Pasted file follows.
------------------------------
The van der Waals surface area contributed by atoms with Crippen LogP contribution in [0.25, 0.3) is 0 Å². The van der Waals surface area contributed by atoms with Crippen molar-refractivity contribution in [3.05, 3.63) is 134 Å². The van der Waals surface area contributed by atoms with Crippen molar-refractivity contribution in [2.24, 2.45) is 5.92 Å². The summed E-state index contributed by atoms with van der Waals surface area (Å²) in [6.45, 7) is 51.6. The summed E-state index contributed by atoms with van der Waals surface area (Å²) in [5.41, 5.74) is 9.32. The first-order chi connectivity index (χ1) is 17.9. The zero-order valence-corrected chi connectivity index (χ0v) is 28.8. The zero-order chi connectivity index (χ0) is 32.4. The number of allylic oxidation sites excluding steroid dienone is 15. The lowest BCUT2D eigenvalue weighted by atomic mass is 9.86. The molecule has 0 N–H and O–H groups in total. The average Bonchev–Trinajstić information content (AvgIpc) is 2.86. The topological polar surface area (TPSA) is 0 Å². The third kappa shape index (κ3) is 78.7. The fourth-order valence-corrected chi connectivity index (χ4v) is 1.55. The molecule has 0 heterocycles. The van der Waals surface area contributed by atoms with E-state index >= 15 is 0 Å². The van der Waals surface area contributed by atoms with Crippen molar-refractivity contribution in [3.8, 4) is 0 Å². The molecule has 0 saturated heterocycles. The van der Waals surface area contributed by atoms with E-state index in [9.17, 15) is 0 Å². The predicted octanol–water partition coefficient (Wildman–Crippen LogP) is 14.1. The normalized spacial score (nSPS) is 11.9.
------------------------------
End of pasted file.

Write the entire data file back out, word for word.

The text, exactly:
The van der Waals surface area contributed by atoms with Crippen LogP contribution in [0.25, 0.3) is 0 Å². The van der Waals surface area contributed by atoms with Crippen molar-refractivity contribution in [3.05, 3.63) is 134 Å². The van der Waals surface area contributed by atoms with Crippen molar-refractivity contribution in [2.24, 2.45) is 5.92 Å². The summed E-state index contributed by atoms with van der Waals surface area (Å²) in [6.45, 7) is 51.6. The summed E-state index contributed by atoms with van der Waals surface area (Å²) in [5.41, 5.74) is 9.32. The first-order chi connectivity index (χ1) is 17.9. The zero-order valence-corrected chi connectivity index (χ0v) is 28.8. The zero-order chi connectivity index (χ0) is 32.4. The number of allylic oxidation sites excluding steroid dienone is 15. The lowest BCUT2D eigenvalue weighted by atomic mass is 9.86. The molecule has 0 N–H and O–H groups in total. The average Bonchev–Trinajstić information content (AvgIpc) is 2.86. The topological polar surface area (TPSA) is 0 Å². The third kappa shape index (κ3) is 78.7. The fourth-order valence-corrected chi connectivity index (χ4v) is 1.55. The molecule has 0 heterocycles. The van der Waals surface area contributed by atoms with E-state index >= 15 is 0 Å². The van der Waals surface area contributed by atoms with Crippen molar-refractivity contribution in [3.8, 4) is 0 Å². The molecule has 0 saturated heterocycles. The van der Waals surface area contributed by atoms with E-state index in [9.17, 15) is 0 Å². The predicted octanol–water partition coefficient (Wildman–Crippen LogP) is 14.1. The normalized spacial score (nSPS) is 11.9.